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Yearn For More: Roger Arliner Young

Hello everyone! I'm Tina and this is Women Weekly, where I post about one wonderful woman in the STEM field every Friday. This week, I looked into the life of a zoologist who pushed through all of life's obstacles to do science – Roger Arliner Young.


Roger Arliner Young was born in Clifton Forge, Virginia in 1899 into a poor family. Her mother was disabled and Roger took care of her for most of her life. The family soon moved to Pennsylvania, where Roger graduated from Burgettstown High School. In 1916, she began attending Howard University in Washington, D.C. to study music, but years later changed her field of interest to science.

Her grades weren't great but one of her professors, zoologist Ernest Everett Just noticed her potential. In 1923, they began working together after Roger had received her bachelor's degree. For more than a decade, she was an assistant professor at Howard College and helped with Just's research as well.

For her master's degree, Roger chose to study at the University of Chicago. While there, she was invited to join the scientific research society Sigma Xi, a huge honor for a master's student. Around this time, Roger put out her publication "On the excretory apparatus in Paramecium" in Science, a prestigious science magazine. She was the only author of the publication and it was an international success in the zoology community.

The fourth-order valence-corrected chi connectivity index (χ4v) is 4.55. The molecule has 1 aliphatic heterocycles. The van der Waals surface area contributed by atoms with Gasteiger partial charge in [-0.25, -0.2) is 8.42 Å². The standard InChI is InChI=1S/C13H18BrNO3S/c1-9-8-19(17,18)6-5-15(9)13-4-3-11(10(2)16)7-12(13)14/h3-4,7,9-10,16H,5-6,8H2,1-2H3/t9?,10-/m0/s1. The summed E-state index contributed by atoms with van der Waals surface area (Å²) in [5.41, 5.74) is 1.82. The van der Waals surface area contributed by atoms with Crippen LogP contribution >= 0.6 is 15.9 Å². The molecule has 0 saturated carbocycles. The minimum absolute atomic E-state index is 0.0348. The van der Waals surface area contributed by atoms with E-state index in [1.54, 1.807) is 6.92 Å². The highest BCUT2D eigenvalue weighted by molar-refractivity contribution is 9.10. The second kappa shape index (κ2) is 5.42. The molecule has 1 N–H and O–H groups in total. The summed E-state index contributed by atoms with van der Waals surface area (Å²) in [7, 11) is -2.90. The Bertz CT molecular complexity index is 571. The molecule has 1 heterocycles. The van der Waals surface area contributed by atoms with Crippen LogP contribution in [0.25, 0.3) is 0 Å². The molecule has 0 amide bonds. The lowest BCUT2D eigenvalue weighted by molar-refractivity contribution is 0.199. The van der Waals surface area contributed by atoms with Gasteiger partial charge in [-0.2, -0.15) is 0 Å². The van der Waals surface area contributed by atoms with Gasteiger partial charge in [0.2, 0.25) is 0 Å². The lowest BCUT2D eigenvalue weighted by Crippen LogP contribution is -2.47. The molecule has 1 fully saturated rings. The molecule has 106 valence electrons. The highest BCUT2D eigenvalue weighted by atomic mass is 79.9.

In 1926, Roger obtained her master's degree and began working with Just at the Marine Biological Laboratory in Woods Hole, Massachusetts during summers. They researched the fertilization process in marine organisms, as well as the hydration and dehydration process in living cells. During Just's work trips, Roger stood in for him as the

acting chair for the zoology department at Howard University.

In 1930, Roger began working towards her doctorate at the University of Chicago but failed her qualifying exams. This led her to leave the scientific community for some time but later she returned to both teaching and research.

In 1936, Roger and Just were confronted in regards to some romance rumors. Just betrayed her and ruined her reputation, which eventually led to her getting fired because she allegedly missed classes. She didn't give this setback too much thought and again started focusing on her doctorate, this time studying at the University of Pennsylvania. In 1940, Roger became the first African-American woman to earn a doctorate in zoology.

Roger began working as an assistant professor at North Carolina Central University, Shaw University, and later at many other universities throughout the US. In 1960, she finally became a Professor of Science at Jackson State University, Mississippi.

Roger Arliner Young made significant contributions to the field of zoology. As a poor black woman living in the US during the 20th century, her life was already difficult. On top of that, she also cared for her disabled mother while being disabled herself since she had damaged her eyesight while working with UV light during research. She also struggled with mental health problems, admitting herself to the Mississippi State Asylum a couple of years before she died in 1964.






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